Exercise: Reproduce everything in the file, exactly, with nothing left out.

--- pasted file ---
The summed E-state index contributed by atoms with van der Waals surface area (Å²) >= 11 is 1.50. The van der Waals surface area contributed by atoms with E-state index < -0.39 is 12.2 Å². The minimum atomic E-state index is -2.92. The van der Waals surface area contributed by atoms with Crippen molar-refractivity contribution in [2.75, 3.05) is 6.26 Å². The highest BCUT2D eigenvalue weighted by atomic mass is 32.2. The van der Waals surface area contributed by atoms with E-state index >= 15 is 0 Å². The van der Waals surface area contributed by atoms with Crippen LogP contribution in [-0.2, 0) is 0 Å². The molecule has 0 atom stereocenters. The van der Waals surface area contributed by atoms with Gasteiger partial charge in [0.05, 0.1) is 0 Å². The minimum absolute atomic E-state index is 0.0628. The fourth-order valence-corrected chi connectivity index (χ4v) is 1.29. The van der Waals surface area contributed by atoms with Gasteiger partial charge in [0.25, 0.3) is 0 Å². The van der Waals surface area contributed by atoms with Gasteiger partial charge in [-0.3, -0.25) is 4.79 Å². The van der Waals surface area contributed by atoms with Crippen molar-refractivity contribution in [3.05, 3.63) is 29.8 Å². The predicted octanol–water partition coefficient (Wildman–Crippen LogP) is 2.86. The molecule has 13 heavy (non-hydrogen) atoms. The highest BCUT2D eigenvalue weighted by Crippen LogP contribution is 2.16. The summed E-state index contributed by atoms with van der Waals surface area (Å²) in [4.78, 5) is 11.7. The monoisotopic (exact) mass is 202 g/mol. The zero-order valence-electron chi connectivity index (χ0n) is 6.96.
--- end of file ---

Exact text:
The summed E-state index contributed by atoms with van der Waals surface area (Å²) >= 11 is 1.50. The van der Waals surface area contributed by atoms with E-state index < -0.39 is 12.2 Å². The minimum atomic E-state index is -2.92. The van der Waals surface area contributed by atoms with Crippen molar-refractivity contribution in [2.75, 3.05) is 6.26 Å². The highest BCUT2D eigenvalue weighted by atomic mass is 32.2. The van der Waals surface area contributed by atoms with E-state index >= 15 is 0 Å². The van der Waals surface area contributed by atoms with Crippen LogP contribution in [-0.2, 0) is 0 Å². The molecule has 0 atom stereocenters. The van der Waals surface area contributed by atoms with Gasteiger partial charge in [0.05, 0.1) is 0 Å². The minimum absolute atomic E-state index is 0.0628. The fourth-order valence-corrected chi connectivity index (χ4v) is 1.29. The van der Waals surface area contributed by atoms with Gasteiger partial charge in [0.25, 0.3) is 0 Å². The van der Waals surface area contributed by atoms with Gasteiger partial charge in [-0.3, -0.25) is 4.79 Å². The van der Waals surface area contributed by atoms with Crippen molar-refractivity contribution in [3.05, 3.63) is 29.8 Å². The predicted octanol–water partition coefficient (Wildman–Crippen LogP) is 2.86. The molecule has 13 heavy (non-hydrogen) atoms. The highest BCUT2D eigenvalue weighted by Crippen LogP contribution is 2.16. The summed E-state index contributed by atoms with van der Waals surface area (Å²) in [4.78, 5) is 11.7. The monoisotopic (exact) mass is 202 g/mol. The zero-order valence-electron chi connectivity index (χ0n) is 6.96.